Policy in brief
My first priority as mayor would be to ensure basic services are taken care of – we need a city that works. Our roads and pipes need immediate attention to bring them back up to a standard we can be proud of.
What we’ll do in the short term
As mayor, I will work with Council to responsibly phase in a 25% increase in funding for road repair and maintenance over three years – from $160 to $200 million – the amount we know is needed to keep our roads smooth. To deal with the worst stretches of our arterial roads, we’ll start applying the engineering approach from our successful neighborhood street renewal program.
Where we need to be a generation from now
My vision is that within a generation, the value of investing in routine infrastructure maintenance – in good times and in bad – is an undisputed core value in our community. Councils a generation from now should never have to pay for a previous council failing to maintain the infrastructure we rely on every day.
More thoughts from Don
A key priority of my campaign for mayor is building a city that works. I made that pledge the day we launched the campaign, and I’ve confirmed it many times since. Properly maintaining our roads and our pipes is key to our civic pride, and to the attraction and retention of people and investment.
In April 2013, when it had become jarringly apparent that Edmonton roads were in the worst condition they’d been in the collective memory, Council agreed with my suggestion to reallocate $9 million from the 2013 budget for a ‘triage’ roadworks program that targets neighbourhood streets that are pocked and scarred with cracks and potholes. These dollars are going towards grinding and overlay work, which grinds off a road’s top layer and lays fresh, pothole-free pavement, on 50 roads in Edmonton that desperately need it.
But emergency repairs are a reaction — we need to get ahead of the problem. Right now, about 18 percent of Edmonton roads are in fair to poor condition, with many more deteriorating. This is unacceptable. If these roads go unaddressed, our problem will only get worse.
As mayor, I will work with Council to responsibly phase in a 25% increase in funding for roads and sidewalks over 3 years, from the current $160 million to $200 million annually – the number we know is required to properly maintain road infrastructure. It is my expectation that council could use a portion of the savings from my “Council’s 2 percent” policy to fund this key priority for Edmontonians.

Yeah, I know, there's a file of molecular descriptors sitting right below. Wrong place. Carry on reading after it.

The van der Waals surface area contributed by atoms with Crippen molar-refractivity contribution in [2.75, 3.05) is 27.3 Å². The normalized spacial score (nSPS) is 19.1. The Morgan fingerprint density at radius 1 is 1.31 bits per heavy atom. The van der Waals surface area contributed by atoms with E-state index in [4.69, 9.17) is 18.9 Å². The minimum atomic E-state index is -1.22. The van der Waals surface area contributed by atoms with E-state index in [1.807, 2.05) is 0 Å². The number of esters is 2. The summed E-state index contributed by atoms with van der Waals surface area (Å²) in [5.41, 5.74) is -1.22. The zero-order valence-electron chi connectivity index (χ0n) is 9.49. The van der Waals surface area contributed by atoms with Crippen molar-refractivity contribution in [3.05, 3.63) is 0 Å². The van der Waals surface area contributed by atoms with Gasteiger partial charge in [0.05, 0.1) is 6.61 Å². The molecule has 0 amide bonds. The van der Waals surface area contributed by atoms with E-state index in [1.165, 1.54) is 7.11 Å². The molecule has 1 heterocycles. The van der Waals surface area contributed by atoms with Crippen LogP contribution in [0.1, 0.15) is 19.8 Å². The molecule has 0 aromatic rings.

But investing your money isn’t the whole answer. Timing our investments is critical. It’s always more cost-effective to maintain infrastructure properly up front than it is to reconstruct something that is broken beyond repair. Previous councils did not take that long view in the past, which is why we have the roads we have today. The challenge for any council is to invest taxpayer dollars wisely, at that crucial moment when a roadway’s structure is still in reasonable shape and the surface can be renewed inexpensively.
There is also a continuing need for research and innovation in paving technology, for better quality control over paving materials, and for collaboration with other northern centres with similar challenges on climate and soil conditions. The City does quality control and joint research with the University of Alberta Faculty of Engineering at our pavement lab. (Here’s a great piece about the people and the work that goes into pavement science in Edmonton.)
This challenge is best met with leaders who do their homework and understand the problem, as I have these past six years.
Right now, we have solid engineering know-how to build upon in the form of our Neighbourhood Renewal Program (of which I have been a champion throughout my two terms on Council). As mayor, I would apply the same engineering approach we’re using on our neighborhood roads to our main roads, starting with the worst stretches of arterial road in the city.
Similar principles of timely maintenance apply to all Edmonton’s infrastructure, including our drainage system, which needs significant upgrades particularly in older parts of the city. During heavy rainfalls, some residents experience flooding in their basements that could be prevented if our drainage system was more robust. The same goes for the handful of roadway sections (Yellowhead Trail under St. Albert Trail comes to mind) that are prone to ponding.
As I’ve said before, I believe we can end yearly debates about the quality of basic city services like roads and snow clearing by finding long-term, consistent solutions to these predictable problems.
This is an engineering challenge, not a political hot potato.
But there’s no question: we have a lot of work left to do in building and maintaining a functional city. The ongoing need for infrastructure renewal will inform many decisions of the next city council.
By 2017, we can be well down the path to a city that works, with another 25 neighbourhoods reconstructed and major arterial roads rehabilitated. In a generation, Edmonton’s infrastructure — our roads, pipes, sidewalks, transit centres, rec centres, libraries and municipal buildings — could be the pride of every community, the stuff Edmontonians value in the place they call home.
My vision is that within a generation, the value of investing in routine infrastructure maintenance – in good times and in bad – will be a given, an undisputed core value in our community. Councils a generation from now should never have to pay for a previous council failing to maintain the infrastructure we rely on every day.